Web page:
Frequently Asked Questions from Investors
Why is NRx venturing outside of CNS disease into an area where the Company has limited expertise?
In a sense, we did not seek this indication in Complicated Urinary Tract Infection (cUTI), it sought us. When we set out to develop D-cycloserine (DCS) and Lurasidone in 2014 to treat life-threatening CNS disorders, we knew DCS was an antibiotic, but assumed its time had passed in favor of the well-known and commonly-used generation of antibiotics. However, over the ensuing ten years, resistant pathogens that were once a problem in hospitalized patients with multiple morbidities have become a public health crisis in otherwise healthy people. When we decided to test NRX-101 against the pathogens that most frequently hospitalize and kill Americans, we were actually surprised that it had retained potency over 70 years of use.
NRx has promised its shareholders to invest their funds in the treatment of CNS disorders such as bipolar depression, chronic pain, and PTSD. Isn’t this a distraction from your mission?
Our commitment to life-threatening CNS disorders has not changed. By investing a small amount of exploratory capital in the laboratory work that we performed, we have unlocked a whole new market for our shareholders. At the same time, we have leveraged the investment we already made to develop and manufacture NRX-101 at no additional cost to our shareholders.
It seems surprising that DCS should be useful for treating brain disorders and also as an antibiotic
Nature can be surprising in that way and this is far from the first time. Actually, the first serotonin-targeted antidepressants (the mono-amine oxidase inhibitors) were also derived from antibiotics. In the case of DCS, the molecule is structurally similar to alanine – an amino acid that is essential to the bacterial cell wall. When DCS is incorporated into the bacterial cell wall instead of alanine, the cell wall becomes permeable and the bacterium dies. It happens that DCS also binds to a specific site on the NMDA receptor because of its structural similarly to glycine, a different amino acid.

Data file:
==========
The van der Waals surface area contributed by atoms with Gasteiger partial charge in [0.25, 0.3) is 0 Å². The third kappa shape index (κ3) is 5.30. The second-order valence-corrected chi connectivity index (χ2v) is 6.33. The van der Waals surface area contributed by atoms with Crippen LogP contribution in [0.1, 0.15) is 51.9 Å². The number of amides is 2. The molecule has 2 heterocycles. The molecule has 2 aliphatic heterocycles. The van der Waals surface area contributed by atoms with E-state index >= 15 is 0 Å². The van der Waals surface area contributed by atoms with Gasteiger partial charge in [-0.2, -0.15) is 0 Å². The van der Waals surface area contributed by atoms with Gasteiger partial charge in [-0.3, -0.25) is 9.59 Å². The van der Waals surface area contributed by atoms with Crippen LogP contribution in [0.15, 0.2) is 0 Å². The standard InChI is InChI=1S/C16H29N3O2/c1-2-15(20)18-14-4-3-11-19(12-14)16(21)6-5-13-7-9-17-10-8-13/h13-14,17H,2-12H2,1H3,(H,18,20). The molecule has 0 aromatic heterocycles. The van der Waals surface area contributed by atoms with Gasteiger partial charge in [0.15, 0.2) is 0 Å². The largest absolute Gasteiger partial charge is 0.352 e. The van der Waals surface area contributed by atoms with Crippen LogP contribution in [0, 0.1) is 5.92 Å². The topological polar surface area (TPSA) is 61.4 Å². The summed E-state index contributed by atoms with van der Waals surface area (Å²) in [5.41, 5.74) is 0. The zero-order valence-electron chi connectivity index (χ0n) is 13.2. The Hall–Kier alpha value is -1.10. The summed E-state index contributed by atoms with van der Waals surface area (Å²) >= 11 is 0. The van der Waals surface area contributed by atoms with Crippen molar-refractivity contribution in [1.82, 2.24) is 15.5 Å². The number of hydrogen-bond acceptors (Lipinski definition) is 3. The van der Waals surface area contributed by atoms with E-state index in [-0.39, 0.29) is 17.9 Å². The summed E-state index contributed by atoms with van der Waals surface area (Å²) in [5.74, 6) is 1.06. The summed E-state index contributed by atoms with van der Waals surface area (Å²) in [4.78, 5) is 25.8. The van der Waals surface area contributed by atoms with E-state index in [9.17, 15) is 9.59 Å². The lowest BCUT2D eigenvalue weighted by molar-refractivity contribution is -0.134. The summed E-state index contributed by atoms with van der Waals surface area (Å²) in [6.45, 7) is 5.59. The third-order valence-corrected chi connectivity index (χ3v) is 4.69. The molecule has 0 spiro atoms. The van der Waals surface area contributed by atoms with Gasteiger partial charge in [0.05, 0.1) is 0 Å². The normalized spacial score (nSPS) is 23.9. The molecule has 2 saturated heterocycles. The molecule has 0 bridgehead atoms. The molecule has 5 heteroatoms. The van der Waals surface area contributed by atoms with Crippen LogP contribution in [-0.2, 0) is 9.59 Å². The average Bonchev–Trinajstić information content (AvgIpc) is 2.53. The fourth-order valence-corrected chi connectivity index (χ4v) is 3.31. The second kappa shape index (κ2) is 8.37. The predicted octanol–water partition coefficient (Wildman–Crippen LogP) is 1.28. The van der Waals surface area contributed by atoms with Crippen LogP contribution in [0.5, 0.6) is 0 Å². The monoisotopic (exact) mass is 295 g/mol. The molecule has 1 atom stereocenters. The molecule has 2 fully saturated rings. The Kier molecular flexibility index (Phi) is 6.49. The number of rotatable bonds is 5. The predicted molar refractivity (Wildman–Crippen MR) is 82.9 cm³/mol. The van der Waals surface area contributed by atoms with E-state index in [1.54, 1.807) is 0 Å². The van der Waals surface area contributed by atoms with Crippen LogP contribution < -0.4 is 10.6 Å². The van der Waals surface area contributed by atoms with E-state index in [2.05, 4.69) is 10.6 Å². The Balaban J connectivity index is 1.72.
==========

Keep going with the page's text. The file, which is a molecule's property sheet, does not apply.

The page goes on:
How does NRx plan to finance this new area of endeavor?
As we have commented previously, we envision the use of NRX-101 as an antibiotic to fall outside our core mission. Accordingly, we invite discussion with potential partners and investors whose mission encompasses the infectious disease space. As we have planned for our initiative related to intravenous ketamine, we anticipate establishing a spinoff company that will initially be owned by NRx Pharmaceuticals and by current shareholders of NRx Pharmaceuticals through a share dividend and a royalty trust. While NRx and its shareholders may be diluted over time, current NRx shareholders will have the option to further invest in this endeavor through the spinout structure, should they choose to do so.
Why has the FDA been so cooperative in allowing you to enter an area where you have no prior expertise?